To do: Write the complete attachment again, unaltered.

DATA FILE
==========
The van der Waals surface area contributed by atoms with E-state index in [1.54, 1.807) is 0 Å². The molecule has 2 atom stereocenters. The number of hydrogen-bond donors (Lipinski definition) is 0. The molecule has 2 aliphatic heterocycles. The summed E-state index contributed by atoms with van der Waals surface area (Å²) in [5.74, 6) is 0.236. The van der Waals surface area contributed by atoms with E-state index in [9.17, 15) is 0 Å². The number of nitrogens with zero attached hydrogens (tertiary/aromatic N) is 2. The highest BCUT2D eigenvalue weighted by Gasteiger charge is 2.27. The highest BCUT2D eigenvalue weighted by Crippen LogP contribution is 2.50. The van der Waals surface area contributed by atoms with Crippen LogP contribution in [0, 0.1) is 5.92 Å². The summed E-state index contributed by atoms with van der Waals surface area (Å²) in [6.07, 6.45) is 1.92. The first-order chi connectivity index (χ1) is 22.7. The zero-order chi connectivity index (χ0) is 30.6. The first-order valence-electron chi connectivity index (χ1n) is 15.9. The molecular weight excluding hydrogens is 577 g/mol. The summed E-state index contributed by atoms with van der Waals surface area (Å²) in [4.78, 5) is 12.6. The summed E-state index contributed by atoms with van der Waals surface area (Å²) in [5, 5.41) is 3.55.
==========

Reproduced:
The van der Waals surface area contributed by atoms with E-state index in [1.54, 1.807) is 0 Å². The molecule has 2 atom stereocenters. The number of hydrogen-bond donors (Lipinski definition) is 0. The molecule has 2 aliphatic heterocycles. The summed E-state index contributed by atoms with van der Waals surface area (Å²) in [5.74, 6) is 0.236. The van der Waals surface area contributed by atoms with E-state index in [9.17, 15) is 0 Å². The number of nitrogens with zero attached hydrogens (tertiary/aromatic N) is 2. The highest BCUT2D eigenvalue weighted by Gasteiger charge is 2.27. The highest BCUT2D eigenvalue weighted by Crippen LogP contribution is 2.50. The van der Waals surface area contributed by atoms with Crippen LogP contribution in [0, 0.1) is 5.92 Å². The summed E-state index contributed by atoms with van der Waals surface area (Å²) in [6.07, 6.45) is 1.92. The first-order chi connectivity index (χ1) is 22.7. The zero-order chi connectivity index (χ0) is 30.6. The first-order valence-electron chi connectivity index (χ1n) is 15.9. The molecular weight excluding hydrogens is 577 g/mol. The summed E-state index contributed by atoms with van der Waals surface area (Å²) in [4.78, 5) is 12.6. The summed E-state index contributed by atoms with van der Waals surface area (Å²) in [5, 5.41) is 3.55.